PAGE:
Big Lion Small Cage

South African Breweries dominates its home market, because the firm is capable of meeting the market's abnormal demand. Several foreign companies have tried to enter the market, but failed because of SAB's low-price strategy.
It has increased productivity by cutting 7.000 jobs in the past ten years and by hard negotiations with the inflexible trade unions. Despite rough roads and bad electricity supply, SAB's distribution net is highly developed and refrigerators and/or generators are put at its distributors' disposal. Most of the beer in South Africa is sold via unlicensed pubs, called shebeens. Although they are illegal, SAB supplies them with alcohol through wholesalers.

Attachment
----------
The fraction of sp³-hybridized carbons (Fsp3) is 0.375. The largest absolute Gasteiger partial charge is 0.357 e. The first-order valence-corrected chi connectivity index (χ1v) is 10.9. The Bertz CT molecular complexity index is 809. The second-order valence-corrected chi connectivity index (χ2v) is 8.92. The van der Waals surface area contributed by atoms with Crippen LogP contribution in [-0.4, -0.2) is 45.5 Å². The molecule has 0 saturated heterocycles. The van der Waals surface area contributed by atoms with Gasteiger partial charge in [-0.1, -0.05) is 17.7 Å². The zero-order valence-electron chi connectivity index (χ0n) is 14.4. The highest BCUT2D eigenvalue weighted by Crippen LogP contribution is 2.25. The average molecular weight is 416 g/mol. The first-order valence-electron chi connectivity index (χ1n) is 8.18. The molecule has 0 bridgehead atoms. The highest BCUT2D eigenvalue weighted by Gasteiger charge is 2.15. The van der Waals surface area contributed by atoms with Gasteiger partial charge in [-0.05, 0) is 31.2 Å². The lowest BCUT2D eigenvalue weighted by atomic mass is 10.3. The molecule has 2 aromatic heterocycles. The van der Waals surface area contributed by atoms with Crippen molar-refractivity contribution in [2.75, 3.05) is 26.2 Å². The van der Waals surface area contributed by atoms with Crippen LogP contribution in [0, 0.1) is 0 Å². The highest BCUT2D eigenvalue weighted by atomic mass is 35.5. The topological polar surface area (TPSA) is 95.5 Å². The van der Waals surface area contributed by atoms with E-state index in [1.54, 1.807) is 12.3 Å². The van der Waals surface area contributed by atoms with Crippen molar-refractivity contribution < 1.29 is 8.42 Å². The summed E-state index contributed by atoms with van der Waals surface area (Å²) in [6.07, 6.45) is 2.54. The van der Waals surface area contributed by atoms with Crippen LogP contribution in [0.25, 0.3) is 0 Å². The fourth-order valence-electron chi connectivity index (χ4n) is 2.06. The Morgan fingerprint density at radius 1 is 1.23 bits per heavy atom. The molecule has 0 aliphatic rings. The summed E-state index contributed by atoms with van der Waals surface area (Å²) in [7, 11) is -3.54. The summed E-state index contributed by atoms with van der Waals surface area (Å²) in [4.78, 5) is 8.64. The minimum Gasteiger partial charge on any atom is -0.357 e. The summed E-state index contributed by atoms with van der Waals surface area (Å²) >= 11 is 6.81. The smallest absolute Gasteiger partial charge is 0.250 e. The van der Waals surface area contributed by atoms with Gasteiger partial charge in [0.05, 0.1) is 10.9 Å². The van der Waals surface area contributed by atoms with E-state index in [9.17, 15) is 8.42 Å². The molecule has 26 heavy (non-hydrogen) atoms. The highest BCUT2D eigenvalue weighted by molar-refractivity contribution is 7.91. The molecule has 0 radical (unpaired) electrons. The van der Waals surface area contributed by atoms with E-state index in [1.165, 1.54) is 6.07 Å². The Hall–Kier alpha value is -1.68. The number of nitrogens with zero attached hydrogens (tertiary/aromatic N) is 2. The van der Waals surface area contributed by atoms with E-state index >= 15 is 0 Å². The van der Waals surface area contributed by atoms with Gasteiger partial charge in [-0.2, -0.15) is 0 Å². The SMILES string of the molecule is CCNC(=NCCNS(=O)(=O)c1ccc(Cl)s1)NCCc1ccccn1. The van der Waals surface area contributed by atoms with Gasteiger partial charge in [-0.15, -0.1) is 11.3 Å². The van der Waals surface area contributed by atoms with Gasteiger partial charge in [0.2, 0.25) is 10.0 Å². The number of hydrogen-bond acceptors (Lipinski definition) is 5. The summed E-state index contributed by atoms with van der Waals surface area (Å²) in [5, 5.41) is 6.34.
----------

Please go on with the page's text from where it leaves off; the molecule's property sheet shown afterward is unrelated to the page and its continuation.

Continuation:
To compete successfully with SAB, foreign investors would have to build big breweries and to set up competitive distribution channels. But the market is growing too slowly to be worth the money.
As scope for expansion is limited in South Africa, the brewery has started to acquire competitiors in the rest of Africa, Central and Eastern Europe and in China.
Although it is the world's fith-largest brewery by volume, it hasn't yet succeed in turning into a global player with global brands. SAB tried to enter the „ first-world-beer-market" by acquiring a British brewing group but failed at the price. Because buying a brewery involves many bidders, brands, already established in the market, can offer a higher price, for the chance to swallow a competitor.
One opportunity to enter the global market is sill left over: to be a takeover target itself.

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